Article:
Professor Emeritus Management and International Business at University of Auckland, and former Labour Party President, Nigel Haworth made this comment yesterday morning ahead of the Labour Party Caucus leadership vote.
No decision on leadership of the Labour Party should be made today. Any decisions about leadership should follow a careful and comprehensive review of, first, the recent campaign, and second, the broader settings in which Labour has chosen to work in recent years. Vicarious public dissension is damaging, but this decision has major implications, which need to be thought through. Those implications far outweigh the argument for seamless, friction-less transitions. And, of course, how can appropriate decisions about leadership and organisation be made without that comprehensive review and discussion?
Labour has arrived at a crossroads, at a time of global crisis and challenges to both the postwar settlement and the social democratic model. It is also a time of growing and egregious inequality, both globally and locally. The postwar arrangements, weakened by neo-liberalism, face further challenges as hegemons decline and commitments to a global rules-based model weaken (not helped by COVID, regional geo-political tensions and a new breed of buccaneering Capitalists, uncertain in their support for liberal democracy).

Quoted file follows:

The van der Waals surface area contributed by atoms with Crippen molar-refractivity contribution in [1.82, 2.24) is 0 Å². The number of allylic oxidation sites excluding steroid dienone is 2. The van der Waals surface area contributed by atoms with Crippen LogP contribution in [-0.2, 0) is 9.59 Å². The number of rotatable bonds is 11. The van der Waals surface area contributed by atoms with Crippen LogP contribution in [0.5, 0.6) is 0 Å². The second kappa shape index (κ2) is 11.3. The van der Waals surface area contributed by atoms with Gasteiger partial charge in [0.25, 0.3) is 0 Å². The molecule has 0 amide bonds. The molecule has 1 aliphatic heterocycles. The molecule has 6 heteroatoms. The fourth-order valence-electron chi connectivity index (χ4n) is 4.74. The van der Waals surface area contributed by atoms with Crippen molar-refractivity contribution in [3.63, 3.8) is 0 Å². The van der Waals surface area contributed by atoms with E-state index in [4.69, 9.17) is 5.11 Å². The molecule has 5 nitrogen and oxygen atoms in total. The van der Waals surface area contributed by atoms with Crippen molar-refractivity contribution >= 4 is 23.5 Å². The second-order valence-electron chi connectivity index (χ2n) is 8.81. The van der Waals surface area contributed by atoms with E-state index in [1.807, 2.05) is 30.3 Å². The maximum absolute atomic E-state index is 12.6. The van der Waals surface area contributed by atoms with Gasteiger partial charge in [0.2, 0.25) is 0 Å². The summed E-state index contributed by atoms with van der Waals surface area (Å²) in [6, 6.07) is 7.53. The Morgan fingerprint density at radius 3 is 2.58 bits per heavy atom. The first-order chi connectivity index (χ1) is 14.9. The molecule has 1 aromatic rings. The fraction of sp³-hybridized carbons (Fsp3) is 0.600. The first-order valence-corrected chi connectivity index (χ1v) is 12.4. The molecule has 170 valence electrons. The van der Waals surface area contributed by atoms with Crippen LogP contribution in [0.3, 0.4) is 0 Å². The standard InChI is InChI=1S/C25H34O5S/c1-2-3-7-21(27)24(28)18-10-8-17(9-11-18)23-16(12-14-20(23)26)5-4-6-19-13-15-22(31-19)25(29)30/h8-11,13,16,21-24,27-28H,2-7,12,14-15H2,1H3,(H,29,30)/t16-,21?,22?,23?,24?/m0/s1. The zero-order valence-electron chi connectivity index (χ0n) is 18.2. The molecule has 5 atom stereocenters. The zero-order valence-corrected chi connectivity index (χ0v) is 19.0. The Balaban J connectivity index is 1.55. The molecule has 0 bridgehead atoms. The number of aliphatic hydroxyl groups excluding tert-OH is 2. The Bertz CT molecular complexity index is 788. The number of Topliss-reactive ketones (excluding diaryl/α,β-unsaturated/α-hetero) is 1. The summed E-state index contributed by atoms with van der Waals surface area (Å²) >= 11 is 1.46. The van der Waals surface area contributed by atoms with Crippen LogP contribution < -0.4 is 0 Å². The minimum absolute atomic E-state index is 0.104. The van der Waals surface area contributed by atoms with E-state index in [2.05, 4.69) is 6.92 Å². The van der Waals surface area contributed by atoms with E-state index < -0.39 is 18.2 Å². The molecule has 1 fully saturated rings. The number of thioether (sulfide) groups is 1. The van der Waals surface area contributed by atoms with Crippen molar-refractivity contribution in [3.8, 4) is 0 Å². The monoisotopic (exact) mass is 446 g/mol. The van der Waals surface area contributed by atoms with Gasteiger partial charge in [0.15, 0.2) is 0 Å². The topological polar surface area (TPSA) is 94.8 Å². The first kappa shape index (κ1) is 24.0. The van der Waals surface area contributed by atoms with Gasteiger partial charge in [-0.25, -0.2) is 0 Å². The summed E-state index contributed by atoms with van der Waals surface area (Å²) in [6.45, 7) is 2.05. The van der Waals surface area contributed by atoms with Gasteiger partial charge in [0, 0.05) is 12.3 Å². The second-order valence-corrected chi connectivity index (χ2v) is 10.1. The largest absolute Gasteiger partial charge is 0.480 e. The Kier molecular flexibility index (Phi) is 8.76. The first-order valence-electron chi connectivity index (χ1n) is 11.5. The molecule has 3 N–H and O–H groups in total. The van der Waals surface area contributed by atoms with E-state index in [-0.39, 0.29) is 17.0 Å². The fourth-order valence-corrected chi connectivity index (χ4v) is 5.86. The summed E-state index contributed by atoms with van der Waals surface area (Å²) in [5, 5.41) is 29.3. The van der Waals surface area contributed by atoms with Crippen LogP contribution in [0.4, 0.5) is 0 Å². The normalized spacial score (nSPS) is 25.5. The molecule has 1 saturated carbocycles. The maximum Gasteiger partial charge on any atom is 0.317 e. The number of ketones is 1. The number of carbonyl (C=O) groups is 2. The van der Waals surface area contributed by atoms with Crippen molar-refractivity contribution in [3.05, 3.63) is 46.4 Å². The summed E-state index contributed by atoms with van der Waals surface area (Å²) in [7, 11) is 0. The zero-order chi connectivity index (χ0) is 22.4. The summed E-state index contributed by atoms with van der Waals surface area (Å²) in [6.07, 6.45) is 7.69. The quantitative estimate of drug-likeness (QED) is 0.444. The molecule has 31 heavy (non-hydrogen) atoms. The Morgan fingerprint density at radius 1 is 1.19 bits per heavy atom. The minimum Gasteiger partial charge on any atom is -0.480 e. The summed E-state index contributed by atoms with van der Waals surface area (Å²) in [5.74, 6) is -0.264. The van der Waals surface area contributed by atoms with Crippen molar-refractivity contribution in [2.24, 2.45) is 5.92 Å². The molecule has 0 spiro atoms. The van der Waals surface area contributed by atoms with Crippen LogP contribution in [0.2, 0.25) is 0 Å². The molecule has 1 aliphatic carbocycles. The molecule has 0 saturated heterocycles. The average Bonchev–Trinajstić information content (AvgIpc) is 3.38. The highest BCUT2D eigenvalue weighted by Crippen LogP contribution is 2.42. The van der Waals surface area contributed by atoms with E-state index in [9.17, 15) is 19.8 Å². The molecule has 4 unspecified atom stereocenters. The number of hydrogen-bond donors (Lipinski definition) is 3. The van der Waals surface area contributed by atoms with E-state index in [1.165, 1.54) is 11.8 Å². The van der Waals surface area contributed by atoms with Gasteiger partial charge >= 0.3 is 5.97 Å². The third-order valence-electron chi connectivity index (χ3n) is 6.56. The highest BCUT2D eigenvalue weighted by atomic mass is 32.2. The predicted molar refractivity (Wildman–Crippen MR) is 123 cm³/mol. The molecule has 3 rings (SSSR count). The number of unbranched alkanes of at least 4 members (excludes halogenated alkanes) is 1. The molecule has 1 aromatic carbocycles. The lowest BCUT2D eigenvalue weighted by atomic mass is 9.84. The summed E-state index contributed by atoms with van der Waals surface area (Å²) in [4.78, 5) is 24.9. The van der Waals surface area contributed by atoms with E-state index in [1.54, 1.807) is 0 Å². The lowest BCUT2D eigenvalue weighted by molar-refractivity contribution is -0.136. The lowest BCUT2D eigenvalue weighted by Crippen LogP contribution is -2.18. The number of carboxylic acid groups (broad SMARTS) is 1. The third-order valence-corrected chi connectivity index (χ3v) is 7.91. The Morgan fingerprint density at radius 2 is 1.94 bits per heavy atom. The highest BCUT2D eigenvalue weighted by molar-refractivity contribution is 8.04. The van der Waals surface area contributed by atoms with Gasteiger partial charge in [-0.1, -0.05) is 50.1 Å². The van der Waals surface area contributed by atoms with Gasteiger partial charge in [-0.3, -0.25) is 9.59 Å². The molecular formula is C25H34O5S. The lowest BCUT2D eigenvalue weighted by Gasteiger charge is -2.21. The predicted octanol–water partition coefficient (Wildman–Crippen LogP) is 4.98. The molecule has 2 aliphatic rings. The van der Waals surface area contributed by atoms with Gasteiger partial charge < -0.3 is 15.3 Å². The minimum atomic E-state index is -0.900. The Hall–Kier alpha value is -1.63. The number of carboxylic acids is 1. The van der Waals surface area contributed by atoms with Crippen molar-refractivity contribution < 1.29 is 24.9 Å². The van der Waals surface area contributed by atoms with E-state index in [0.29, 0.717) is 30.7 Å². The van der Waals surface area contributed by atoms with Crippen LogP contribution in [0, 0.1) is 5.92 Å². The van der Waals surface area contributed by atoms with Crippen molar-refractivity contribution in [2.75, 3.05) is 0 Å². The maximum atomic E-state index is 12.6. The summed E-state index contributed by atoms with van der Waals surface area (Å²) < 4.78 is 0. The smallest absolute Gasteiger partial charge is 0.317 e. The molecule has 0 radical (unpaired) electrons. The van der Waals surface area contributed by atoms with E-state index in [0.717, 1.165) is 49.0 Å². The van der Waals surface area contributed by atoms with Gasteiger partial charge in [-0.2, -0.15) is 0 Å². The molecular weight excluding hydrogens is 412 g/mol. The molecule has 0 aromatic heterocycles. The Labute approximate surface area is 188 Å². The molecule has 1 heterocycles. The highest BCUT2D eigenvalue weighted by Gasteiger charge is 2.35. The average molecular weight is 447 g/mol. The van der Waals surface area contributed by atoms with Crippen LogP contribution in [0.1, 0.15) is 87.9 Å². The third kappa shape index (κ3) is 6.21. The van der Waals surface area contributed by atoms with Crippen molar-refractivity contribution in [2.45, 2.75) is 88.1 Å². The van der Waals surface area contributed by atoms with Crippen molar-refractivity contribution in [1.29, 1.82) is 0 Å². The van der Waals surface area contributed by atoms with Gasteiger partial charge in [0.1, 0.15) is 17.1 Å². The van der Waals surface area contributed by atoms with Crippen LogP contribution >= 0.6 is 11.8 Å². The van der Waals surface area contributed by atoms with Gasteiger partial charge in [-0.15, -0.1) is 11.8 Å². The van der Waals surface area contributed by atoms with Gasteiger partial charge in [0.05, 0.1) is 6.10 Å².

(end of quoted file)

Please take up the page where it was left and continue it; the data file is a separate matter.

For some time, Labour has eschewed its historical origins in the interests of working people and chosen, instead, an emphasis on a broad framework of discrete sectional interests. Less Political Economy, more Sociology. This choice derives from three factors – the loss over decades of a focus on “real” transformation, the effects of fifty years of neo-liberalism. and the impact of Post-modernism, a philosophical view antithetical to collectivism and traditional Left politics, owing more to 1960s pluralism than to traditional Left analysis, and, in my view, a successful way in which to stifle and divert discussion of transformation.
Labour may choose to continue with the current preference to remain in the “centre”, itself an imprecise notion, a small target, at root not a threat to core developments in the system. There, it will make adjustments where it can, but, as we saw in the Captain’s Call on taxation, it will not confront the fundamental challenge of inequality, even as it grows. And its growth is charted in such diverse works as those of Piketty and the NZ IRD. The litmus test for social democracy in the current period is, for me, the recognition of growing inequality and the implementation of measures to reverse that growth. Put another way, facing the chaos that global arrangements currently promise, a national strategy to build a modern version of the 1930s Keynesian Accommodation is the only option. And that requires a significant reduction in inequalities.
Much more might be said on this issue, but the Labour Party needs to step back and think through all of the above, and more, as it decides its way forward from a major defeat. I sense that, across the LP membership, this debate is sought. Members understand that there is more at stake here than a poor slogan or ineffectual social media. Now is a time for careful, informed reflection, rather than structural commitments that may impede such reflection.